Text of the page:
It’s been almost a year since I posted to this blog. It’s Advent season, however, and a few dear readers have let me know they are revisiting Waiting for Jesus. I am truly flattered and inspired to return to this space. Thank you, friends.
Optimism isn’t my strength. I don’t consider myself a pessimist, but I’m pretty good at imagining a worst-case scenario or completely overlooking the silver lining. Of all the Advent themes, HOPE is the most difficult for me to generate. But hope floats.
Besides fire, I can’t think of anything less stoppable than water. With a year’s worth of rain falling in a short, five-day period, Houstonians watched helplessly as the flood waters of Hurricane Harvey rose in every direction. Homes, businesses, even lives were washed down the drain like last night’s bathwater. But hope floats.
Before the rain had time to slow down, the heroes of hope began to emerge. Anyone with a tall truck or a jon boat sprang into action and began moving people out of the water and onto dry ground. Before long, our Louisiana neighbors came with their boats, and others flocked in from states even farther away. Because hope floats.
First responders, city officials, and news crews worked around the clock with little time for food or rest. Celebrities, sports heroes, even presidents raised money to help rebuild once the storm was over. When people feel supported, hope floats.
Schools, churches, convention centers, even a furniture store housed people who had no other dry place to stay. Donations of food and clothing poured in. A few folks complained, but most spoke of their gratitude for safety, shelter, and basic needs met. Hope floats.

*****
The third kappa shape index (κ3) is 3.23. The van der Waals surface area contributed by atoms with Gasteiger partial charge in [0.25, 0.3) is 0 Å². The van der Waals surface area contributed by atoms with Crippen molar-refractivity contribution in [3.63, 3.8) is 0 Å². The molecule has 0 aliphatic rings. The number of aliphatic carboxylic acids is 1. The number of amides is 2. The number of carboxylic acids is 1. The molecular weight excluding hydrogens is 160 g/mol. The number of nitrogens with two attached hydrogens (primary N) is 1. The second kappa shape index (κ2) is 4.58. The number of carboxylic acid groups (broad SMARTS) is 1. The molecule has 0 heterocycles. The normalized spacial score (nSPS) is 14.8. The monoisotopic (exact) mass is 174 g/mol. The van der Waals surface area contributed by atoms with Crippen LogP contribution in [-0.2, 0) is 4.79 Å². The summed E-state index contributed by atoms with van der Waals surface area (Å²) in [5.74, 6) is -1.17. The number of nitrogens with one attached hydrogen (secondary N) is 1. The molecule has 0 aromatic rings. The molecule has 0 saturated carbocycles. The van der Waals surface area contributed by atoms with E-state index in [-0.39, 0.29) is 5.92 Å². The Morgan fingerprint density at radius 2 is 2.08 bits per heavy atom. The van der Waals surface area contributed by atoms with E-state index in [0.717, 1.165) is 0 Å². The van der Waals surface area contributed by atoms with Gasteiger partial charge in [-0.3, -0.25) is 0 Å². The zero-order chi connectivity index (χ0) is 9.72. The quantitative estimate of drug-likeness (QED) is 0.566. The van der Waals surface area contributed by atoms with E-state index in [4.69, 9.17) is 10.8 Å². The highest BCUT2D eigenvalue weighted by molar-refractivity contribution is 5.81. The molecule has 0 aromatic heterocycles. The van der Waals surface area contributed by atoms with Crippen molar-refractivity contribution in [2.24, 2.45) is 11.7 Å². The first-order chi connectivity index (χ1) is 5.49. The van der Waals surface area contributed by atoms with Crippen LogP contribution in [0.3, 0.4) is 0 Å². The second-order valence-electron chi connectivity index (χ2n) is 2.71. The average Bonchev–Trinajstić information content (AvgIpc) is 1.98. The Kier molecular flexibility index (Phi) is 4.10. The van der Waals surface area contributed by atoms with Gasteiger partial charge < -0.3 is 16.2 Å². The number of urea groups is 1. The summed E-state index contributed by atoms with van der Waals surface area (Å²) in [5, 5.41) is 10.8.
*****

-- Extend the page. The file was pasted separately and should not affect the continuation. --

Once the water receded and clean up began, everyone pitched in: the kid next door, the relatives from across town, the church people from all over the country. Neighborhoods looked like war zones with debris piles as far as the eye could see. Cleaning products, sheetrock, trustworthy contractors, and other necessities were in short supply. Hope bubbles just below the surface sometimes, but it always floats again.
For days, there was no regular television programming, only news coverage with constant weather reports and seemingly endless video of displaced people, devastated homes, and submerged landscapes. It was difficult to watch, yet impossible to turn off. Houston has always been known as a large city with a small-town personality, but watching so many helpers, living in such close quarters, and sharing so many meals took our sense of community to “a whole ‘nother level.” We even decided to alter the way we capitalize the name of our city, hoUSton, if only for a while. When times are tough again (I hope it won’t be any time soon), hope will float up on a capital US.
Sometimes hope floats so high it spills over leaving extra that can inspire a World Series win or be loaded into a plane and sent to far-away places like Puerto Rico. Hope floats, but it also flies.
Things are returning to normal for many. Some will continue to rebuild their homes and lives for months or even years. Some, particularly those who lost loved ones, will learn to live with a new “normal.” My prayer is that the rest of US will continue to help and not become complacent in the comfort of our normality. Hope floats, but it can always use a boost.
There was snow in Houston yesterday. Social media was filled with pictures of children playing in the snow, dogs playing in the snow, a 290-pound defensive end playing in the snow. The city was energized and more beautiful than we have seen it in a long time. Hope floats down from the sky in fluffy white flakes.
It finally feels like Christmas.